Beyond Silver - IDTechEx Examines Alternative Antimicrobial Strategies

Surface sanitizing against COVID-19 outbreak. Home cleaning spraying antibacterial spray bottle disinfecting against coronavirus wearing nitrile gloves. Sanitize hospital surfaces prevention.
By now, antimicrobial technologies are well known to the general public, being applied to products ranging from antimicrobial coatings to protect people from bacteria and viruses lingering on high-touch surfaces to antimicrobial infused shirts and socks to help limit malodor. IDTechEx's market research report, "Antiviral and Antimicrobial Technology Market 2023-2033", finds that though the field of antimicrobial technology is broad, the majority of established companies in the space focus on antimicrobial metal ions such as silver. Despite their high level of efficacy, there are several reasons to look beyond silver, such as concerns over its environmental impact. IDTechEx examines several alternative approaches in its report, following three central themes.
Bio-Based Antimicrobial Technologies
One of the approaches companies have taken in developing antimicrobial technologies beyond silver is to look towards nature for inspiration. Relatively few companies are active in this space, and each focuses on developing their own bio-based antimicrobial material. Recent product launches from major players may help to draw more attention to these bio-sourced alternatives, and the marketing often focuses on the materials' sustainability and eco-friendliness. Examples of commercialized products include plant-based antimicrobials such as citric acid and essential oils from thyme and peppermint, all of which have been known for decades for their antimicrobial properties.
Another bio-based approach, one that is not yet commercialized, involves the use of immobilized antimicrobial peptides (AMPs). AMPs are short amino acid sequences found in nature that have broad antimicrobial efficacy. While promising, the majority of research and development into AMPs focus on therapeutic applications. For example, several antibiotics on the market today are AMPs.
Immobilizing Disinfectants
Outside of immobilizing silver ions, companies have also commercialized technologies that leverage commonly used disinfectants. The most widely commercialized antimicrobial technology based on this approach is, of course, silane quaternary ammonium compounds, where the silane moiety enables the functionalization of surfaces with a covalently attached disinfectant, the quaternary ammonium. Si-quats, as they are also known, are the second most common antimicrobial technology after silver.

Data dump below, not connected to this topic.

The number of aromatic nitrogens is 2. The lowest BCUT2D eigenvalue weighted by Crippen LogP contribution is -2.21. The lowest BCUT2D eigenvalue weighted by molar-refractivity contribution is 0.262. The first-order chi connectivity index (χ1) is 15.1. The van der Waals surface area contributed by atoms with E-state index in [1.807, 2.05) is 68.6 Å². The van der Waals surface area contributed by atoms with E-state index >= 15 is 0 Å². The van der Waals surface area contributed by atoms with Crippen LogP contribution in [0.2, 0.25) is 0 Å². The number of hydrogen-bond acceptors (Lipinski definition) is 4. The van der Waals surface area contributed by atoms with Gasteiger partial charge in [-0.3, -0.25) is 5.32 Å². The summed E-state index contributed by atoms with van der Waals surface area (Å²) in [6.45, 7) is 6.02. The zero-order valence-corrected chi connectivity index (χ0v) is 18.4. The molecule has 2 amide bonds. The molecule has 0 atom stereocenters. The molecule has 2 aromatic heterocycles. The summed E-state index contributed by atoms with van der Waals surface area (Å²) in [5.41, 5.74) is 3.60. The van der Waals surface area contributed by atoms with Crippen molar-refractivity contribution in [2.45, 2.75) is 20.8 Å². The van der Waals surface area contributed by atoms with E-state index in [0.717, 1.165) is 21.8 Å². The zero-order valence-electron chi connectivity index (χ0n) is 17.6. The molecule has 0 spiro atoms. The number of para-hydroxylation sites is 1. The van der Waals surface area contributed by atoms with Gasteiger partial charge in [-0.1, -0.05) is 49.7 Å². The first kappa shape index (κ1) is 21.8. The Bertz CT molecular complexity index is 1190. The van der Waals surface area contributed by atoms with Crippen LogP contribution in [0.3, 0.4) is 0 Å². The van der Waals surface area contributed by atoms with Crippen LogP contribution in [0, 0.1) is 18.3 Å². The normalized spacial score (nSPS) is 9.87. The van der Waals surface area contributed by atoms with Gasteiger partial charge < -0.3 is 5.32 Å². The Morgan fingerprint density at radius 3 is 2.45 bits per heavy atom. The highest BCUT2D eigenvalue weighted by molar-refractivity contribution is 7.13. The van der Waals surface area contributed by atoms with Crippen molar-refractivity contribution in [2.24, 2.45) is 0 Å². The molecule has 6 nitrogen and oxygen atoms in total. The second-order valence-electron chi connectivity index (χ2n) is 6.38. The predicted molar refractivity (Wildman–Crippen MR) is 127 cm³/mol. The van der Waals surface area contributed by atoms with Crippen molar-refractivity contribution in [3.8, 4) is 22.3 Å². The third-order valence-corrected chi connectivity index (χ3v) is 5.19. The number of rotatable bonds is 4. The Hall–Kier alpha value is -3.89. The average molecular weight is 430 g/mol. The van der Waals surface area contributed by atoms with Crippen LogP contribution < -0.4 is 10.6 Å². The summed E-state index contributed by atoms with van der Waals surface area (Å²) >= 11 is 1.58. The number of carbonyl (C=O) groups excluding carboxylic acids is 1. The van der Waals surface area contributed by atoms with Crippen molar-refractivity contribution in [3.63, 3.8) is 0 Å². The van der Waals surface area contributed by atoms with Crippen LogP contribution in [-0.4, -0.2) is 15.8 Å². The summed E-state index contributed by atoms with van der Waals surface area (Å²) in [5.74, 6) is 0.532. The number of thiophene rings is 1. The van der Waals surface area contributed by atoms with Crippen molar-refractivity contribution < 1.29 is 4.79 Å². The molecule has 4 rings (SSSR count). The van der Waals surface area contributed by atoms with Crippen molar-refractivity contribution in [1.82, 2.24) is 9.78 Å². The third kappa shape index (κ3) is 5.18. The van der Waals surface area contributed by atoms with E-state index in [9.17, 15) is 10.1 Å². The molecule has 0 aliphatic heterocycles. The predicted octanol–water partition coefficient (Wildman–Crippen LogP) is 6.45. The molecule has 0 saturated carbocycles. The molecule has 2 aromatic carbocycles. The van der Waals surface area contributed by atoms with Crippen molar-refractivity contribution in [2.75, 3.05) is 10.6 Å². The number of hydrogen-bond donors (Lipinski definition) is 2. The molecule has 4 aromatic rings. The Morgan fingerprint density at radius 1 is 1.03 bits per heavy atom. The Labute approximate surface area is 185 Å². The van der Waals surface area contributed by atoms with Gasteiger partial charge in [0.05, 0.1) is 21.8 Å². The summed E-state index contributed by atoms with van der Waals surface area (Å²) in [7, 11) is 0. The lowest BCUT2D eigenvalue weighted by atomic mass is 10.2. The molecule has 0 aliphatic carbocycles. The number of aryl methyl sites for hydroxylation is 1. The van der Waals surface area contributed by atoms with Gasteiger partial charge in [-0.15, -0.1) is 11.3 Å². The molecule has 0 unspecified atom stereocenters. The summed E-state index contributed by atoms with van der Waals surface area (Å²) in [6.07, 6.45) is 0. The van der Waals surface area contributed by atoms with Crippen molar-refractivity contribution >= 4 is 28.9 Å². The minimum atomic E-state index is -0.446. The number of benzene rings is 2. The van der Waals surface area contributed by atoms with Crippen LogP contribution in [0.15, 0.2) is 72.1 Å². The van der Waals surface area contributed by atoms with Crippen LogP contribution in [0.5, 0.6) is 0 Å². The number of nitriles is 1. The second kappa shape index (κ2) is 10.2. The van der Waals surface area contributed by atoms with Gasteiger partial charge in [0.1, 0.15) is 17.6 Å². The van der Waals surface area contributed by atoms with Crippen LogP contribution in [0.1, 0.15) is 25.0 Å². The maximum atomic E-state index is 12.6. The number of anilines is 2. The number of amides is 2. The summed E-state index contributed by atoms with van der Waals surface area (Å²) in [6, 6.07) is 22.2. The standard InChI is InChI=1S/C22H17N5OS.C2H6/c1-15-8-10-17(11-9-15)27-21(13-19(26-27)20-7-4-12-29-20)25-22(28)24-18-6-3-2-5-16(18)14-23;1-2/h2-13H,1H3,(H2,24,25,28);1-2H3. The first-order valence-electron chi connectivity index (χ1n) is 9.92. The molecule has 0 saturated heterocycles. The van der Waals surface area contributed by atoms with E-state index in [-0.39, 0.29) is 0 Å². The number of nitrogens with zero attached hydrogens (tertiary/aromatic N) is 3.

The key difference between antimicrobials such as silver and disinfectants is the potential for a speedier response to microorganisms. Disinfectants act much more quickly than antimicrobials, in the order of minutes versus hours. Outside of utilizing polymerization chemistry to immobilize disinfectant compounds, other approaches include the immobilization of depots from which disinfectants such as hydrogen peroxide can be stored and released, as well as surfaces that are especially designed to capture and release chlorine. Unlike the depot, which can be depleted, the latter approach allows for regular renewable of the surface using commonly available chlorine-containing sanitizers.
Generating Reactive Oxygen Species
A third approach of interest is the photocatalytic creation of reactive oxygen species (ROS). ROS are routinely produced by living organisms as a part of their natural defense. For example, several cell types within the human immune system, including neutrophils and mononuclear phagocytes, produce ROS to fight invading microorganisms. Commercialized antimicrobial technologies that leverage the destructive effect of ROS typically utilize photocatalysis to generate the ROS. The most common approach is to utilize titanium dioxide, which catalyzes the reaction of ROS upon exposure to UV light. While there are many positives associated with the use of titanium dioxide, such as the fact that it is not depleted in the creation of ROS, it is environmentally friendly, sustainable, low cost, and has a low possibility of generating antimicrobial resistance. The most obvious fact is that the surface only works when exposed to UV light.
IDTechEx's latest report on antiviral and antimicrobial technologies analyzes over 100 companies active in this area, including companies developing the technologies listed in this article. To find out more about this report, including downloadable sample pages, please visit
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